J P Roos

From Wikipedia, the free encyclopedia
Jump to: navigation, search

J. P. (Jeja-Pekka) Roos (born April 30, 1945, in Helsinki) is a Finnish sociologist and former President of the European Sociological Association.[1] Before his retirement, he was a professor in social policy at the University of Helsinki.[2][3]

Roos studied in the University of Chicago, and taught at UCLA, University of Geneva, EHESS in Paris, University of Minnesota.[4]

His main research areas are Evolutionary sociology, generations, especially the baby boomers' generation, life stories and autobiographies, human rights in child protection, the social impact of mobile phones, intellectuals, well-being and ways of life in Finland in relation to social policy and social structure. He has published more than 200 scientific books and articles.

In the 1980s and 1990s he worked with the comparative use of the life story approach, in particular in Russia, the Baltic and Northern Europe, and the question of men's life (and life stories) in Finland. He has participated in the organization of several autobiographical collections for the "ordinary people" and used this material in his work. His best known theoretical contribution is a typology of Finnish generations in the 20th century. Another is the concept of happiness barrier, which denotes the tendency to present one's life as much happier than it really is.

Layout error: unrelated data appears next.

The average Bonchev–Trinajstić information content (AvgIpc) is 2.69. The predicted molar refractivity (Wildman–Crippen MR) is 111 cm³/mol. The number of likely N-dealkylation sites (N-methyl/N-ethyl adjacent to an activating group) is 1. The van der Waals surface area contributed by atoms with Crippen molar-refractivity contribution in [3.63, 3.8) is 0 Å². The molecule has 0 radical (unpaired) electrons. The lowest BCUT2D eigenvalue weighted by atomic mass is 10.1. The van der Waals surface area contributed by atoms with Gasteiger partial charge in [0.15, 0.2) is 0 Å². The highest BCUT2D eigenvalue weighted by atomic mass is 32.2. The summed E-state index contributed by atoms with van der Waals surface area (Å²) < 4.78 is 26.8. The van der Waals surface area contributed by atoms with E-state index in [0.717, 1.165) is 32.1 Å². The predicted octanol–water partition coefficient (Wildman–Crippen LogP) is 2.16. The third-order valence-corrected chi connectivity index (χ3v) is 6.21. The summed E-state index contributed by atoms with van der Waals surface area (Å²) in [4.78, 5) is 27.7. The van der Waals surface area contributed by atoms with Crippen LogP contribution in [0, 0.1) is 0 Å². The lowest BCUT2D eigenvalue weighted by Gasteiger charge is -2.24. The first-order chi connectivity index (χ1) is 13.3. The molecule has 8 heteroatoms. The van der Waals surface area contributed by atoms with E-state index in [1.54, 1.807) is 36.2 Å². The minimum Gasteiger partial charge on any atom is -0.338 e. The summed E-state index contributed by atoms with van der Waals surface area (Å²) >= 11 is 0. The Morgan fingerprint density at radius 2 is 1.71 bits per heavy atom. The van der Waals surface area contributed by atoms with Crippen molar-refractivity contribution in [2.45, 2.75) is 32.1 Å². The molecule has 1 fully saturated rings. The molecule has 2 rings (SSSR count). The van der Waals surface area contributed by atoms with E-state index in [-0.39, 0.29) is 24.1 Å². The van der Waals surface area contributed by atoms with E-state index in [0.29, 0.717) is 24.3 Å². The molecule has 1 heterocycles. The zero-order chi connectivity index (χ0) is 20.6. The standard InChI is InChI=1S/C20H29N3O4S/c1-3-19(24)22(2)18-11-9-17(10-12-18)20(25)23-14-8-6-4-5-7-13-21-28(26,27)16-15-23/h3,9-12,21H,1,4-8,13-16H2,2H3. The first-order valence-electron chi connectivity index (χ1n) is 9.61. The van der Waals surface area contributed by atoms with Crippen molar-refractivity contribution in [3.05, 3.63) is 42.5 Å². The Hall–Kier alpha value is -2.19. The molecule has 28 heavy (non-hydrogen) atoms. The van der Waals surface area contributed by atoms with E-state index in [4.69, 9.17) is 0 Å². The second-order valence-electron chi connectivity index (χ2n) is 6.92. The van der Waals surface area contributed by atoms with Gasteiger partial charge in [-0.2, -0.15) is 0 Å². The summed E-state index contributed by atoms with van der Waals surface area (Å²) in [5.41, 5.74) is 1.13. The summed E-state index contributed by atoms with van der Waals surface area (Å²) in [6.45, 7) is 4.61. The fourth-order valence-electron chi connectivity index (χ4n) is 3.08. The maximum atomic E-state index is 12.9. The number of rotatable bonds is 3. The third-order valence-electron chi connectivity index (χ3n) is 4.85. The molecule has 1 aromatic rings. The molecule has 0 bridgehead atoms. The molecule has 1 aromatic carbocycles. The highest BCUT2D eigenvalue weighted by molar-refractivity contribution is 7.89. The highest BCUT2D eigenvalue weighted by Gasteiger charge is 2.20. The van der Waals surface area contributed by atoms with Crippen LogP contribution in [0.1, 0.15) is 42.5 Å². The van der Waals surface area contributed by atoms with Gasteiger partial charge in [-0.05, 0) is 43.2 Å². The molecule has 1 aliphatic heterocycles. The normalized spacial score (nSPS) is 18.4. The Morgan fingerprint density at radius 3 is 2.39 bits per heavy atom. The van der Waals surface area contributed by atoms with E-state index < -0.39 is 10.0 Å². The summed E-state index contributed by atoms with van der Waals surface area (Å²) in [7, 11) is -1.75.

In 2006 he started a Finnish project (with European comparative data) about the interactions between the baby boomer generation with both its parents and children. He has also become interested in theory of evolution and evolutionary sociology, and has been President of the Darwin Society in Finland. He is also known as a supporter and defender of Tatu Vanhanen and Richard Lynn's controversial research on race and IQ.

Roos is a full member of the Finnish Academy of Sciences from 1995. He has translated and introduced Pierre Bourdieu's Questions de sociologie, into Finnish.

At younger age, Roos was known as a communist supporting the Soviet system, but resigned from the Communist Party of Finland in the early 1980s.[5]



  • Kuka kukin on 2008. Otava 2008.
  • Suomen Professorit (ed. by Leena Ellonen). Gummerus 2008

External links[edit]